Lessons in the Spirit of Giving
"But I want this toy," she said tearfully, clutching the the alligator Lego to her chest. I didn't really know what to do.
I probably shouldn't have brought her to drop off the bag of unwrapped toys to the fire hall for donation. But I did have the best intentions; I thought that she would get to see some firefighters and hopefully, get a sense that we were doing something good. But instead, we were at an impasse in the wet snow outside of the empty fire station. Should we abandon the do-gooder project? Should I let her keep the Lego?
What happened next is straight from an after-school special. Two fire trucks pulled up and one of the firefighters jumped off. I was a bit embarrassed at the ugly scene as he made his way over to us.
"Are you here to drop off some toys?" he asked my four-year-old daughter. She nodded mournfully.
"That is very special. You must be a very special person to come here and give toys to kids who need some." She eyed him suspiciously.
"I can see you really like the toy that you are holding, I will make sure that a very special child gets this toy. Because of you, some kids will wake up Christmas morning to presents, which is an amazing thing," he said kindly. "Do you want to give me that toy?"
Jenna looked up through her tear-stained lashes and walked painstakingly over. To be honest, I didn't think she was going to give it to him. But she very slowly handed it over.
"Thank you, princess. I will make sure someone gets this toy who will really, really will love it. You are very special."
I handed the firefighter the bag of toys, thankful that an understanding firefighter had done his job.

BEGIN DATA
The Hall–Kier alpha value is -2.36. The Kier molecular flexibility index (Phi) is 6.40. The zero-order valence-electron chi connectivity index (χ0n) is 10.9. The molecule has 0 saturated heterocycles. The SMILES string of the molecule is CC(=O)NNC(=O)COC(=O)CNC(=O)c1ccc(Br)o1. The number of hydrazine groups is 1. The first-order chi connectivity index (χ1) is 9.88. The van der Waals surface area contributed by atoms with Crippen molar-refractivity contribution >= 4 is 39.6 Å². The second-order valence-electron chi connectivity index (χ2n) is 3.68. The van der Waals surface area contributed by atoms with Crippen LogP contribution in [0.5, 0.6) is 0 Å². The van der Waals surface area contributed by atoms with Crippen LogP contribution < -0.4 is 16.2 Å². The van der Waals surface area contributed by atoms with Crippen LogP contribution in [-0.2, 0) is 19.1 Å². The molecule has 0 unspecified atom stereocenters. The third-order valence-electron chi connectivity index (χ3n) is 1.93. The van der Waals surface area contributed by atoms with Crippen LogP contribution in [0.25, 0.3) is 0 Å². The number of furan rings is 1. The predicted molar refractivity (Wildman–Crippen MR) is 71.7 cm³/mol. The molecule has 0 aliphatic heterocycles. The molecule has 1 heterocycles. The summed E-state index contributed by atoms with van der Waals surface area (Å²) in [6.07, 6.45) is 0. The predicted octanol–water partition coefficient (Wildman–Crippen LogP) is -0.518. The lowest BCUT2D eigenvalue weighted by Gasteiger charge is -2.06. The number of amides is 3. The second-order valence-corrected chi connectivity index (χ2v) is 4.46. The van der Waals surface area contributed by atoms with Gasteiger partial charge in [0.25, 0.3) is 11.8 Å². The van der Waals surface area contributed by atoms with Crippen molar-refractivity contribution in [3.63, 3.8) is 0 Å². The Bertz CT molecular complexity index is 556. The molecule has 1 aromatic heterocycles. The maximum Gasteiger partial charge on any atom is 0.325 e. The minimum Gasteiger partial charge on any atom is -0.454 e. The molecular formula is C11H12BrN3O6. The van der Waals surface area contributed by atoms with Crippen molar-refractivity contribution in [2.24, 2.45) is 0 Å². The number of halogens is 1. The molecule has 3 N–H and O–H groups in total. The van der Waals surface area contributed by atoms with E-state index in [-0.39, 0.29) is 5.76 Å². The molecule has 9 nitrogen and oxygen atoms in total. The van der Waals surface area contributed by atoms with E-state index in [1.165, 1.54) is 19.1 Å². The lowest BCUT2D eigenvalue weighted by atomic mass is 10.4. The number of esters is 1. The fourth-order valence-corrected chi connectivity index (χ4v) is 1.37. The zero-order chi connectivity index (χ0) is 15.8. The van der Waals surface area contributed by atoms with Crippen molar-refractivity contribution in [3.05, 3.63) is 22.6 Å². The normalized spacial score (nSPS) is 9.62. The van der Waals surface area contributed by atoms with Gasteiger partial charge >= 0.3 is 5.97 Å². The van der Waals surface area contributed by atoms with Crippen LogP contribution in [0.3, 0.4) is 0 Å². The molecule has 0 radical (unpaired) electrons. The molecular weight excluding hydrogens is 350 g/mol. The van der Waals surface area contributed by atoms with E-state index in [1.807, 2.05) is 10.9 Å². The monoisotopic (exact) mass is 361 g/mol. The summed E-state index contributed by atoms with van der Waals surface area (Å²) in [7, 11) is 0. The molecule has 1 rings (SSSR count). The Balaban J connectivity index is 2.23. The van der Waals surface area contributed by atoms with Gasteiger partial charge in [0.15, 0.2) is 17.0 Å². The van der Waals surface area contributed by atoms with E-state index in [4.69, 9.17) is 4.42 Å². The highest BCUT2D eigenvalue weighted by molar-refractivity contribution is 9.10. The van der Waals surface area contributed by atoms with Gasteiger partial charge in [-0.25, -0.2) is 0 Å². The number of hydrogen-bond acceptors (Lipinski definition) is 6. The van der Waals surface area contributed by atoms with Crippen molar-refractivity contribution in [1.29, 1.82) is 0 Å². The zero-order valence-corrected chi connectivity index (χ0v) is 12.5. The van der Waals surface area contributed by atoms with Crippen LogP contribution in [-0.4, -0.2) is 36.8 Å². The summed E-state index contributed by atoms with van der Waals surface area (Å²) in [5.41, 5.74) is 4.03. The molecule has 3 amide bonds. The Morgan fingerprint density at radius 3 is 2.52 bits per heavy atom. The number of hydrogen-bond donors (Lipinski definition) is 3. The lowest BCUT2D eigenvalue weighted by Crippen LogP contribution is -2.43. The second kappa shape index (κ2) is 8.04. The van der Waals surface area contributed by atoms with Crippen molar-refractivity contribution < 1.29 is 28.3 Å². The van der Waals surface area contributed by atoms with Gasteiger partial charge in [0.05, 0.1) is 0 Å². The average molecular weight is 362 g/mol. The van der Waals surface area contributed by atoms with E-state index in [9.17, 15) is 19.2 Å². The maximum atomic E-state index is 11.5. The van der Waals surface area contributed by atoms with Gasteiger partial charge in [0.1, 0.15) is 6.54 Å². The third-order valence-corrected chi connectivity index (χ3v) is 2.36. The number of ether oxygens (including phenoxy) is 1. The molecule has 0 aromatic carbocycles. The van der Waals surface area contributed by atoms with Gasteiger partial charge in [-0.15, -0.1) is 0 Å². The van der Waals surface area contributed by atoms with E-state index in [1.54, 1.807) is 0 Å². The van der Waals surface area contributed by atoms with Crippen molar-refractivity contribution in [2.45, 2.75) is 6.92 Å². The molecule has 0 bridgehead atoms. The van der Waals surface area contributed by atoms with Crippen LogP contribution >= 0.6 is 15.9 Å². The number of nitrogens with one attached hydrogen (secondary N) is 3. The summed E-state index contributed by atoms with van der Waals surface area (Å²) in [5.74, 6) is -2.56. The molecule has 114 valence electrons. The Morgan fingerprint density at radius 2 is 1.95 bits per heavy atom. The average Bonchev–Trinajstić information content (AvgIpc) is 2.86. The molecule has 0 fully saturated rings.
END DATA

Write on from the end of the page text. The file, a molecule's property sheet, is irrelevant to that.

I put Jenna into her seat, and we started to drive off. I was going to say that I knew that was hard, but it was worth it. But she interrupted my thoughts to say: "Mummy? I'M STILL REALLY, REALLY MAD AT YOU!!"
Instilling the spirit of giving is very difficult.
I had more luck with son number two. We were heading out to a holiday party and I wanted to do a donation using the Unicef Gifts of Magic instead of bringing a bottle of wine or some soap or something I had hiding in my re-gift drawer. (Thanks to Alison at Nummies Bras for the reminder.)
We looked over the site and I was quite affected by how easy it is to give and also by how much needs to be given. I had thought my son would want to give a gift of play such as a soccer set, but after looking it over he decided that he wanted to give the gift of education and send someone to school. I wondered if he wanted to send someone to school so that they had to suffer like he does, but no, he understands that school is important. We clicked, and talked about how instead of buying a gift and taking it to our friend's house we were sending money so a child could go to school. This then turned into a conversation about why some kids can't afford to go to school and why he can.
I think he understood the correlation between helping people and a gift but of course it was bit easier for him; he wasn't clutching something to his chest and being asked to give it to a man with big boots.
Teaching kids about those less fortunate is hard, and it never feels like the message is truly sinking in. But I keep trying on many different fronts and hope that the spirit of giving is taking root.
How do you teach your kids to give to those who are less fortunate? Do you think they understand? How do you teach them about the spirit of giving?
Update: If you need a little reminder about the spirit of giving (and we all do at this time of year) read what happened when The Blogess wanted to give a little money away to some families in need and how it snowballed into an amazing campaign.
Want more? Last year I was writing about using Tips from the Dog Whisperer on my kids.